Fossil of giant egg belonged to prehistoric sea reptile

Last updated at 09:16
Photo of the eggReuters

A mysterious fossil, shaped like a deflated football, left scientists puzzled as to what is was for many years.

Researchers now believe that the fossil, found in Antarctica in 2011, is a giant reptile egg laid by huge sea monster 68 million years ago.

The egg is the second largest ever discovered, only beaten by that of the extinct Madagascan elephant bird.

Lead scientist Dr Lucas Legendre from Texas University, said that while birds, crocodiles and many dinosaurs laid hard-shell eggs, the Antarctic egg had a soft-shell more like those laid by lizards and snakes.

Mosasaur.Getty Images
The egg could've been laid by the massive marine reptile mosasaur

"We suspect these large reptiles laid eggs with a very thin shell that hatch immediately after being laid," he said.

"The egg belonged to an individual that was at least 7 metres (23ft) long - a giant marine reptile."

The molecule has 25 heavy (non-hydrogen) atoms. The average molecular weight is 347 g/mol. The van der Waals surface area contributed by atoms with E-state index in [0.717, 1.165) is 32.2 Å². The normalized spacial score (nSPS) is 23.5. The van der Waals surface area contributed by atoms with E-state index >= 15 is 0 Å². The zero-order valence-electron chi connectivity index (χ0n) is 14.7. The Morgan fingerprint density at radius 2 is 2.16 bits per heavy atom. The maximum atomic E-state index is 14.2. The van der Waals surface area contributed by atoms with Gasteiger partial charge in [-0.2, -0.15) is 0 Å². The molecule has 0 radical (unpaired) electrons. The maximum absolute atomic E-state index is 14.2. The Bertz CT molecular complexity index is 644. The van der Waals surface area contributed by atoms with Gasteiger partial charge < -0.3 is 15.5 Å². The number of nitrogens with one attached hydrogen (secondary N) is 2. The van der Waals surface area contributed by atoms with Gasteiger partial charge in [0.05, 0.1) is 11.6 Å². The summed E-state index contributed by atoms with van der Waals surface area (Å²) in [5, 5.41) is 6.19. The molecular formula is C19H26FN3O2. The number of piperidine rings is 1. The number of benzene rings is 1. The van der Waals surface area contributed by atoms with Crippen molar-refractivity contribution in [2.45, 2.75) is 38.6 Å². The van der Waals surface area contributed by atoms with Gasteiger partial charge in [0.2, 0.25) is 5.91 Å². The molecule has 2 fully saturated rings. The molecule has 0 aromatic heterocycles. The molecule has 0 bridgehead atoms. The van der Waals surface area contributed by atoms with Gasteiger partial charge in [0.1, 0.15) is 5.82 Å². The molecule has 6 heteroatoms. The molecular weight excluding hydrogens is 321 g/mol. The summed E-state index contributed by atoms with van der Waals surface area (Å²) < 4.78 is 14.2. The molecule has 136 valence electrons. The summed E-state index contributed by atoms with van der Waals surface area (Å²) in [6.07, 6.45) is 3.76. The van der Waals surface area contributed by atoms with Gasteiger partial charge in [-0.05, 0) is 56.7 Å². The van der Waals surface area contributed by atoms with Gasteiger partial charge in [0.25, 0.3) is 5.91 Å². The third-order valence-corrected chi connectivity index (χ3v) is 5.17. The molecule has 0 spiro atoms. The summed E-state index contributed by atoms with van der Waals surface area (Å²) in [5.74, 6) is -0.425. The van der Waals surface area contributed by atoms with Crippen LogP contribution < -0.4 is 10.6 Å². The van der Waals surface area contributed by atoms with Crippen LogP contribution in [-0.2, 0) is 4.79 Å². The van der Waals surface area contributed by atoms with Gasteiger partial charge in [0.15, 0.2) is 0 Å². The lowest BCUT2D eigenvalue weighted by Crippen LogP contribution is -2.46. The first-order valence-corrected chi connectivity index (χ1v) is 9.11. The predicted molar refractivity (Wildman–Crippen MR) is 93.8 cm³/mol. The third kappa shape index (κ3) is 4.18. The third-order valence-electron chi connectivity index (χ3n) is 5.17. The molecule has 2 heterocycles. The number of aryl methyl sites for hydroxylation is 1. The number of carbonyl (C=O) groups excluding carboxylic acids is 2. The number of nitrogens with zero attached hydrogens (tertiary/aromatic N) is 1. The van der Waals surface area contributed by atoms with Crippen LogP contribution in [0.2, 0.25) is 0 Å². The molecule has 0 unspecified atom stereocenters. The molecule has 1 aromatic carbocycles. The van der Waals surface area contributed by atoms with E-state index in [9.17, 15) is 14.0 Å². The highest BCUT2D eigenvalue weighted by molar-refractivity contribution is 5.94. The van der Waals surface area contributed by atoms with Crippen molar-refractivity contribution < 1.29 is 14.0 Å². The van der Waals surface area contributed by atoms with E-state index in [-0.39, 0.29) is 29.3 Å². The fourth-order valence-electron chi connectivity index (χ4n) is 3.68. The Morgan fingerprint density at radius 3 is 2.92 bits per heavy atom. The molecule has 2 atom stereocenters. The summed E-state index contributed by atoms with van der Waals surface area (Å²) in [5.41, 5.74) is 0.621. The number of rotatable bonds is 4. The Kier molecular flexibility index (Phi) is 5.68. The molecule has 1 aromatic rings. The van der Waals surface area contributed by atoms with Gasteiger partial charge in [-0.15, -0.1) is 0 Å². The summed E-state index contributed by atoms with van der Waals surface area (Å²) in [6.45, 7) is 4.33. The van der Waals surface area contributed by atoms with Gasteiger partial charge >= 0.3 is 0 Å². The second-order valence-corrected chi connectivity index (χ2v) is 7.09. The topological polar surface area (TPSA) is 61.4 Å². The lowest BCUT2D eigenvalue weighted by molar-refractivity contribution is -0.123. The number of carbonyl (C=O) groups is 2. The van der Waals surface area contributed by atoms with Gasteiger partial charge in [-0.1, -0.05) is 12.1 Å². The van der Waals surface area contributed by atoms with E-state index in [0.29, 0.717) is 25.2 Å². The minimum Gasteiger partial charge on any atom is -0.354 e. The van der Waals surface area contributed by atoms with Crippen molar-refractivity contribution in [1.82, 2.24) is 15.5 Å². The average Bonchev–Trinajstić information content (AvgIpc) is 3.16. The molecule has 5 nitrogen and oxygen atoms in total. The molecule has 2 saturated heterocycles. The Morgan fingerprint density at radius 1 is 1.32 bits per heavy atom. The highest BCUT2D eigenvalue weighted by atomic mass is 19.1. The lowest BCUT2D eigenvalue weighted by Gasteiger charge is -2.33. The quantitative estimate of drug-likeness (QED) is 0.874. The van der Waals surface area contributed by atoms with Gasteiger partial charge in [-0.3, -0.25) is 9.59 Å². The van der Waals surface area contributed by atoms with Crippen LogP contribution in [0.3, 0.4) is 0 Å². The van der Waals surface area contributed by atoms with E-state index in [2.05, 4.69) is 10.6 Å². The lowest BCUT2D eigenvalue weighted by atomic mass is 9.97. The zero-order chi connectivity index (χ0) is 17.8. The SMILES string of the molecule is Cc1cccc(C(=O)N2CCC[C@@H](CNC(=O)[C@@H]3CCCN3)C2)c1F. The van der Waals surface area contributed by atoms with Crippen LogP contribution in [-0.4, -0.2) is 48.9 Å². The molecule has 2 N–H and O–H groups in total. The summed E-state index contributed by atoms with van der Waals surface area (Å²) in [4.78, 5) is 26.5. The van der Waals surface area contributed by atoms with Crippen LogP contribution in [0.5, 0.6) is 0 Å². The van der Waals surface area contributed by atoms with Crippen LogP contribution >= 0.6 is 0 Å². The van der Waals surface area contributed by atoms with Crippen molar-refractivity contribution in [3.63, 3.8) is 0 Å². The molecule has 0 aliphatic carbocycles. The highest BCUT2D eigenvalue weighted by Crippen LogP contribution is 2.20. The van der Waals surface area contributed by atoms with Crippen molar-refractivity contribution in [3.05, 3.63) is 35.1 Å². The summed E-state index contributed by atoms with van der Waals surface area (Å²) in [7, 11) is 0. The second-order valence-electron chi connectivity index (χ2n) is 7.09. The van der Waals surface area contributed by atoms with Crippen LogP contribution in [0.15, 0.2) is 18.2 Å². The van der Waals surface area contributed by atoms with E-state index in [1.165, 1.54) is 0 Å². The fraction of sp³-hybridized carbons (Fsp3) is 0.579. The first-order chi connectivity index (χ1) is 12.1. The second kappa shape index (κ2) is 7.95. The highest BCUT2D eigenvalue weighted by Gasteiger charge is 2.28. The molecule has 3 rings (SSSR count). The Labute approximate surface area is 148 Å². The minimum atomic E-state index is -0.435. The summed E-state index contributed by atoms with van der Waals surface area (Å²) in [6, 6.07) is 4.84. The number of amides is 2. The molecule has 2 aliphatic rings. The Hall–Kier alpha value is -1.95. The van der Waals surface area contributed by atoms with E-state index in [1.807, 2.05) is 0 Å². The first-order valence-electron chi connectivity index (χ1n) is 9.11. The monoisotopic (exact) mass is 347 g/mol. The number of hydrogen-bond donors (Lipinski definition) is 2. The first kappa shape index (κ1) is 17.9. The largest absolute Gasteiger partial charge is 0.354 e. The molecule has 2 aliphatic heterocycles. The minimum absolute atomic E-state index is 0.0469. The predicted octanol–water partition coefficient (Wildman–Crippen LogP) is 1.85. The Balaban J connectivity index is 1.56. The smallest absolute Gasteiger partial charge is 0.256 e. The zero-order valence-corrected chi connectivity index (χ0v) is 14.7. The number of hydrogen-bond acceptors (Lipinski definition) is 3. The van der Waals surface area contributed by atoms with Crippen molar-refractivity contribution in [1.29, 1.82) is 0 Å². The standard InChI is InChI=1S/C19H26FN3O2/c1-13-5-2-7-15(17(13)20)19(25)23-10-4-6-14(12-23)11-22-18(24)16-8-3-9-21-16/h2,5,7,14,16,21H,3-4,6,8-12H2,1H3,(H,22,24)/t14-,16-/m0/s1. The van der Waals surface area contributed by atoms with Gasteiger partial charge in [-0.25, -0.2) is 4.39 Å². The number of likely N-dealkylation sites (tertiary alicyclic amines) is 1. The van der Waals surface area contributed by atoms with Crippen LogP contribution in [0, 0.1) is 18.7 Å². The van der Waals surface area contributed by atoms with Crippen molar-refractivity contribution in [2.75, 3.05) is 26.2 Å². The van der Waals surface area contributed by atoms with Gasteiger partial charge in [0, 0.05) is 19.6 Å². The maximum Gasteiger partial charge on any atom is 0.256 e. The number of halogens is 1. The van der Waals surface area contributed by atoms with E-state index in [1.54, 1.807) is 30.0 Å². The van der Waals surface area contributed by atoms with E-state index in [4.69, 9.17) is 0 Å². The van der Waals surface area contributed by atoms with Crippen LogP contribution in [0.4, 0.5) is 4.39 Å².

The rocks where the egg was found included the fossils of baby and adult mosasaurs as well as another prehistoric marine creature called a plesiosaur.

Baby-mosasaur-hatching-from-egg.Reuters
This is what it could have looked like

Scientists think that means the egg is likely to have come from either of those species. Mosasaurs grew up to 50 feet long, which is about the length of a bus while the plesiosaurs were up to 33 feet long which is about as long as five or six men lying down in a row.

Mosasaurs and plesiosaurs went extinct at the same time as the dinosaurs after an asteroid struck Earth 66 million years ago. The egg changes the theory that giant marine animals from the time didn't lay eggs.

To enjoy the CBBC Newsround website at its best you will need to have JavaScript turned on.
What's the difference between all the dinosaur periods?

Find out which type of prehistoric animal you would be by playing our dinosaur quiz.

Your Comments

Join the conversation

9 comments